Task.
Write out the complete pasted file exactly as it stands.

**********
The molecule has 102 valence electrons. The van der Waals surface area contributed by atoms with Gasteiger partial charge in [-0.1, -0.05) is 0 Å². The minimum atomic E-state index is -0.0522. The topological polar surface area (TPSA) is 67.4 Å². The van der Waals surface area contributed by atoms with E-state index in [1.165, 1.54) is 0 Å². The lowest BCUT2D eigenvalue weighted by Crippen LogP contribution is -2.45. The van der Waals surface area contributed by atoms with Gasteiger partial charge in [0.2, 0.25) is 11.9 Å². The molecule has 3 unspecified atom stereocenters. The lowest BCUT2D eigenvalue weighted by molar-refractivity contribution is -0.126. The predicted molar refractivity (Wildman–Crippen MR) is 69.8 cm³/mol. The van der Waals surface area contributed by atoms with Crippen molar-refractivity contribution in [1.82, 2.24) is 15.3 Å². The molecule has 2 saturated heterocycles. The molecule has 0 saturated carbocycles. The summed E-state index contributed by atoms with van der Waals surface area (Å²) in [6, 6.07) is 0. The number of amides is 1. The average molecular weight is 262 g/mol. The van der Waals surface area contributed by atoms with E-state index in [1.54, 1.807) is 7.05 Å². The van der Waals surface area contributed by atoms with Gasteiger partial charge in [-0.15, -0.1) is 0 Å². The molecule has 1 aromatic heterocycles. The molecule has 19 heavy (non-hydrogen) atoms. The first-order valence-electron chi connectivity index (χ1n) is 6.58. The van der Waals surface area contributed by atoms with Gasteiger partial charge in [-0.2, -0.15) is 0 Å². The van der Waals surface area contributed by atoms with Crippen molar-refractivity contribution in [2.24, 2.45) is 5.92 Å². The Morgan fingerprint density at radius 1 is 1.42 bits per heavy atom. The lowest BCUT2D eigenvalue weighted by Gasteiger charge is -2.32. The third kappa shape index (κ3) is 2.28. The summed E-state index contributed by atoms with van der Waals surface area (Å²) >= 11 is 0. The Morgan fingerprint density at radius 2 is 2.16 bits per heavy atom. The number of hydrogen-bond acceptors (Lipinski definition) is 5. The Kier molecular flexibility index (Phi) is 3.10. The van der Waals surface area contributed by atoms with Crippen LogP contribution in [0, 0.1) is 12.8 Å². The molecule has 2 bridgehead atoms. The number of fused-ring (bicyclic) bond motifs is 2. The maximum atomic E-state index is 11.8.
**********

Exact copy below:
The molecule has 102 valence electrons. The van der Waals surface area contributed by atoms with Gasteiger partial charge in [-0.1, -0.05) is 0 Å². The minimum atomic E-state index is -0.0522. The topological polar surface area (TPSA) is 67.4 Å². The van der Waals surface area contributed by atoms with E-state index in [1.165, 1.54) is 0 Å². The lowest BCUT2D eigenvalue weighted by Crippen LogP contribution is -2.45. The van der Waals surface area contributed by atoms with Gasteiger partial charge in [0.2, 0.25) is 11.9 Å². The molecule has 3 unspecified atom stereocenters. The lowest BCUT2D eigenvalue weighted by molar-refractivity contribution is -0.126. The predicted molar refractivity (Wildman–Crippen MR) is 69.8 cm³/mol. The van der Waals surface area contributed by atoms with Crippen molar-refractivity contribution in [1.82, 2.24) is 15.3 Å². The molecule has 2 saturated heterocycles. The molecule has 0 saturated carbocycles. The summed E-state index contributed by atoms with van der Waals surface area (Å²) in [6, 6.07) is 0. The number of amides is 1. The average molecular weight is 262 g/mol. The van der Waals surface area contributed by atoms with E-state index in [1.54, 1.807) is 7.05 Å². The van der Waals surface area contributed by atoms with Gasteiger partial charge in [-0.15, -0.1) is 0 Å². The molecule has 1 aromatic heterocycles. The molecule has 19 heavy (non-hydrogen) atoms. The first-order valence-electron chi connectivity index (χ1n) is 6.58. The van der Waals surface area contributed by atoms with Gasteiger partial charge in [-0.2, -0.15) is 0 Å². The van der Waals surface area contributed by atoms with Crippen molar-refractivity contribution in [2.24, 2.45) is 5.92 Å². The Morgan fingerprint density at radius 1 is 1.42 bits per heavy atom. The lowest BCUT2D eigenvalue weighted by Gasteiger charge is -2.32. The third kappa shape index (κ3) is 2.28. The summed E-state index contributed by atoms with van der Waals surface area (Å²) >= 11 is 0. The Morgan fingerprint density at radius 2 is 2.16 bits per heavy atom. The number of hydrogen-bond acceptors (Lipinski definition) is 5. The Kier molecular flexibility index (Phi) is 3.10. The van der Waals surface area contributed by atoms with Crippen LogP contribution in [0, 0.1) is 12.8 Å². The molecule has 2 bridgehead atoms. The number of fused-ring (bicyclic) bond motifs is 2. The maximum atomic E-state index is 11.8.